Duo arrested in skimming scam
Men installed chips in local gas pumps to 'skim' customer info from credit cards
A pair of high-tech bandits were able to steal more than 3,600 credit card numbers with six electronic devices — known as "skimmers" — planted at five gas stations in Mountain View and Los Altos, according to the county district attorney.
Boris Tumasyan, 24, and Sarkis Sarkisyan, 23, — both from Glendale, were charged with eight felony counts, including conspiracy, altering a computer and acquiring credit card information with intent to defraud, after Mountain View police successfully implemented a sting to catch the two men.
Police were initially tipped off on Dec. 6, 2010, when a gas station attendant discovered a small skimmer — capable of harvesting credit card numbers from unwitting customers — attached to the circuit board inside a gas pump, according to a press release issued March 8 by the Santa Clara County District Attorney's office.
Mountain View officers set an alarm on the pump's circuit board hatch, which was triggered on Dec. 17. Officers arrested Tumasyan and Sarkisyan as they attempted to drive their van out of the Valero station at 334 San Antonio Road.
After searching the duo's van, police found keys that opened the gas pump as well as address information for other stations in the area.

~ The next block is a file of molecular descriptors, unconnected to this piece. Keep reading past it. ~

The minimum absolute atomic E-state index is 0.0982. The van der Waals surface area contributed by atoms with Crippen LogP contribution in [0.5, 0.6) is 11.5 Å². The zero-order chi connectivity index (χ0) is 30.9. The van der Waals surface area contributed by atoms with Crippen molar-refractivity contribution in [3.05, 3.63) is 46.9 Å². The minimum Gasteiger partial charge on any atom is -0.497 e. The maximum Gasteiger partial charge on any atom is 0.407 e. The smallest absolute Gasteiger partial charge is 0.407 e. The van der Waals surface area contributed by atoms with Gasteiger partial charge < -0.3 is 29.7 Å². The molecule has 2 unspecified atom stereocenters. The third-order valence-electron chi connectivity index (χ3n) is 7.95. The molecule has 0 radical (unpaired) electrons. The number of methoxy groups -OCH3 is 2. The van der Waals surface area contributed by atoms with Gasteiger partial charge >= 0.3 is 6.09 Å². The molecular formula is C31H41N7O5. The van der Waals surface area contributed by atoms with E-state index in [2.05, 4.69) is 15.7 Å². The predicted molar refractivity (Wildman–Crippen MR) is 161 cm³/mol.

An investigation by the Rapid Enforcement Allied Computer Team (REACT) — a Bay Area high-tech and identity theft task force — recovered six identical skimming devices installed at five gas stations.
In addition to the Valero, REACT officers found skimmers at three Shell stations in Mountain View —1288 W. El Camino Real, 110 N. Rengstorff Ave. and 807 N. Shoreline Blvd. — along with one Chevron, located at 401 Main St. in Los Altos.
Tom Flattery, the deputy district attorney prosecuting the case, said that skimming is a growing problem in the Bay Area.
A specialist in prosecuting high tech crimes, Flattery said it only takes "a matter of seconds" to install the skimming devices, which are made from modified commercial credit card scanners used by retailers. Skimmers record everything needed to produce an exact replica of a credit card.
The ease with which counterfeiters can produce and install the skimmers is exacerbated by the fact that many gas pumps can be opened with the same key, regardless of the brand, Flattery said.
He said this type of scheme is "especially frustrating to consumers," because it is impossible to know from the outside which pumps have been hacked. Law enforcement has to rely on the diligence of individual gas station owners.
Consumers can feel safer if they go inside to pay the attendant or if they know that the stations they frequent have changed the locks on their pumps, he said.
The two accused suspects are currently out on bail and scheduled to appear in court on April 14. They face a maximum of seven years, eight months in prison if they are convicted.
Flattery said he believes he has sufficient evidence, which includes video footage taken from the Mountain View Valero, to secure a conviction.